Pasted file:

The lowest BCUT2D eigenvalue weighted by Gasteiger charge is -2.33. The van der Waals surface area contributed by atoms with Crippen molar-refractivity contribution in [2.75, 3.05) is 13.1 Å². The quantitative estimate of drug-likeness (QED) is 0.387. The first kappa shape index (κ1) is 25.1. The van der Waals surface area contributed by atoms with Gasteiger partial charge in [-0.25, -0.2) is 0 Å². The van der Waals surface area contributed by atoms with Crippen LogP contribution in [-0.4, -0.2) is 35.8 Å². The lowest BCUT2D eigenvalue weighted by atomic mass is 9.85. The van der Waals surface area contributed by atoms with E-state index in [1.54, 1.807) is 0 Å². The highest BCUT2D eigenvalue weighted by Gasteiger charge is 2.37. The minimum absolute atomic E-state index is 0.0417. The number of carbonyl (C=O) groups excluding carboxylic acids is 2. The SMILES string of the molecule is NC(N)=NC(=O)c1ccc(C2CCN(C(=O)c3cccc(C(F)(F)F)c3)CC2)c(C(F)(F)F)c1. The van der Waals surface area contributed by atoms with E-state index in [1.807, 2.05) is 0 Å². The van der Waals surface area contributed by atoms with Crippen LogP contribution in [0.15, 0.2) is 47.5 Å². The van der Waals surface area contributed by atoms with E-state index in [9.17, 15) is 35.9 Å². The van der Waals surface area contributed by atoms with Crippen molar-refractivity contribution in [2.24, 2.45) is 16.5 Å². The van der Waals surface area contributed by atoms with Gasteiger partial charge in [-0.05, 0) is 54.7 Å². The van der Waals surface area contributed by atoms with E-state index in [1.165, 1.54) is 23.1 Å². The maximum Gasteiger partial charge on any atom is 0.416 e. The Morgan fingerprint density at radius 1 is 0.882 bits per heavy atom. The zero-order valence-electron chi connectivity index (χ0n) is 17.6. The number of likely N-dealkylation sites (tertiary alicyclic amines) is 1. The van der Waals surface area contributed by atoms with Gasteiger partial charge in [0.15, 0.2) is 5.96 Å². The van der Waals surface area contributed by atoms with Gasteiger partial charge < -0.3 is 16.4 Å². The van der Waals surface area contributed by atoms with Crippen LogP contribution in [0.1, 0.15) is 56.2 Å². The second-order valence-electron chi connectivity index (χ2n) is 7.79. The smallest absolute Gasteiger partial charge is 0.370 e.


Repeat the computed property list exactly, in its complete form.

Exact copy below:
The lowest BCUT2D eigenvalue weighted by Gasteiger charge is -2.33. The van der Waals surface area contributed by atoms with Crippen molar-refractivity contribution in [2.75, 3.05) is 13.1 Å². The quantitative estimate of drug-likeness (QED) is 0.387. The first kappa shape index (κ1) is 25.1. The van der Waals surface area contributed by atoms with Gasteiger partial charge in [-0.25, -0.2) is 0 Å². The van der Waals surface area contributed by atoms with Crippen LogP contribution in [-0.4, -0.2) is 35.8 Å². The lowest BCUT2D eigenvalue weighted by atomic mass is 9.85. The van der Waals surface area contributed by atoms with E-state index in [1.54, 1.807) is 0 Å². The highest BCUT2D eigenvalue weighted by Gasteiger charge is 2.37. The minimum absolute atomic E-state index is 0.0417. The number of carbonyl (C=O) groups excluding carboxylic acids is 2. The SMILES string of the molecule is NC(N)=NC(=O)c1ccc(C2CCN(C(=O)c3cccc(C(F)(F)F)c3)CC2)c(C(F)(F)F)c1. The van der Waals surface area contributed by atoms with E-state index in [1.807, 2.05) is 0 Å². The van der Waals surface area contributed by atoms with Crippen LogP contribution in [0.15, 0.2) is 47.5 Å². The van der Waals surface area contributed by atoms with E-state index in [9.17, 15) is 35.9 Å². The van der Waals surface area contributed by atoms with Crippen molar-refractivity contribution in [2.24, 2.45) is 16.5 Å². The van der Waals surface area contributed by atoms with Gasteiger partial charge in [-0.05, 0) is 54.7 Å². The van der Waals surface area contributed by atoms with E-state index in [1.165, 1.54) is 23.1 Å². The maximum Gasteiger partial charge on any atom is 0.416 e. The Morgan fingerprint density at radius 1 is 0.882 bits per heavy atom. The zero-order valence-electron chi connectivity index (χ0n) is 17.6. The number of likely N-dealkylation sites (tertiary alicyclic amines) is 1. The van der Waals surface area contributed by atoms with Gasteiger partial charge in [0.15, 0.2) is 5.96 Å². The van der Waals surface area contributed by atoms with Gasteiger partial charge < -0.3 is 16.4 Å². The van der Waals surface area contributed by atoms with Crippen LogP contribution in [0.1, 0.15) is 56.2 Å². The second-order valence-electron chi connectivity index (χ2n) is 7.79. The smallest absolute Gasteiger partial charge is 0.370 e.